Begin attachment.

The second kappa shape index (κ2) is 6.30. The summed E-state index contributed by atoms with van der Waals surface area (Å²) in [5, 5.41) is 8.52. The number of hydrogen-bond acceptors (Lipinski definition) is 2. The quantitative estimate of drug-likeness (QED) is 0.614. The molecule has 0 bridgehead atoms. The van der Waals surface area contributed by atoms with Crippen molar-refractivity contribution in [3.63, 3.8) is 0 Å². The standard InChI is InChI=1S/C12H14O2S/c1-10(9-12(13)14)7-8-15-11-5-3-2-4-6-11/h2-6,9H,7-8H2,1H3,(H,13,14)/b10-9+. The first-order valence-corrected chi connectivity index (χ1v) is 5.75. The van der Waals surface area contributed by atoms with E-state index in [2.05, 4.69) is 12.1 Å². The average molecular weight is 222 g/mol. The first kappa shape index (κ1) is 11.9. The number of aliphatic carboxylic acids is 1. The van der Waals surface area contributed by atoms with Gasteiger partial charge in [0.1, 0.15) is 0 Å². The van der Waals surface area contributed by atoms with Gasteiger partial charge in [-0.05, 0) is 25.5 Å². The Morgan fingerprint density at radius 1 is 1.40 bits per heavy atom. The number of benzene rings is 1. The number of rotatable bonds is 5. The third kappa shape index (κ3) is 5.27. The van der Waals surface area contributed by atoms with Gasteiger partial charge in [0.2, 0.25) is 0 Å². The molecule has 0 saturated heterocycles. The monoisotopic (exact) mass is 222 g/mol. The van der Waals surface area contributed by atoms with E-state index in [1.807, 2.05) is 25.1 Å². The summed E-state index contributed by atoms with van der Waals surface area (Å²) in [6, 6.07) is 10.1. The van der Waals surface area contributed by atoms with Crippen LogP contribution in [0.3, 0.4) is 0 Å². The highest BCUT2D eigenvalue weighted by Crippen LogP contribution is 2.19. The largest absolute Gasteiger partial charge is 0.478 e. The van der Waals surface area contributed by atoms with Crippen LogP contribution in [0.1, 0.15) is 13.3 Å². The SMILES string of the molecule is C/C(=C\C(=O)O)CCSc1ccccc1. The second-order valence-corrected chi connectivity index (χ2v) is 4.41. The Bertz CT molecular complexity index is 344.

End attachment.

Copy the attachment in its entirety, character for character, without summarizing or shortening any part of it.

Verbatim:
The second kappa shape index (κ2) is 6.30. The summed E-state index contributed by atoms with van der Waals surface area (Å²) in [5, 5.41) is 8.52. The number of hydrogen-bond acceptors (Lipinski definition) is 2. The quantitative estimate of drug-likeness (QED) is 0.614. The molecule has 0 bridgehead atoms. The van der Waals surface area contributed by atoms with Crippen molar-refractivity contribution in [3.63, 3.8) is 0 Å². The standard InChI is InChI=1S/C12H14O2S/c1-10(9-12(13)14)7-8-15-11-5-3-2-4-6-11/h2-6,9H,7-8H2,1H3,(H,13,14)/b10-9+. The first-order valence-corrected chi connectivity index (χ1v) is 5.75. The van der Waals surface area contributed by atoms with E-state index in [2.05, 4.69) is 12.1 Å². The average molecular weight is 222 g/mol. The first kappa shape index (κ1) is 11.9. The number of aliphatic carboxylic acids is 1. The van der Waals surface area contributed by atoms with Gasteiger partial charge in [0.1, 0.15) is 0 Å². The van der Waals surface area contributed by atoms with Gasteiger partial charge in [-0.05, 0) is 25.5 Å². The Morgan fingerprint density at radius 1 is 1.40 bits per heavy atom. The number of benzene rings is 1. The number of rotatable bonds is 5. The third kappa shape index (κ3) is 5.27. The van der Waals surface area contributed by atoms with Gasteiger partial charge in [0.2, 0.25) is 0 Å². The molecule has 0 saturated heterocycles. The monoisotopic (exact) mass is 222 g/mol. The van der Waals surface area contributed by atoms with E-state index in [1.807, 2.05) is 25.1 Å². The summed E-state index contributed by atoms with van der Waals surface area (Å²) in [6, 6.07) is 10.1. The van der Waals surface area contributed by atoms with Crippen LogP contribution in [0.3, 0.4) is 0 Å². The highest BCUT2D eigenvalue weighted by Crippen LogP contribution is 2.19. The largest absolute Gasteiger partial charge is 0.478 e. The van der Waals surface area contributed by atoms with Crippen LogP contribution in [0.1, 0.15) is 13.3 Å². The SMILES string of the molecule is C/C(=C\C(=O)O)CCSc1ccccc1. The second-order valence-corrected chi connectivity index (χ2v) is 4.41. The Bertz CT molecular complexity index is 344.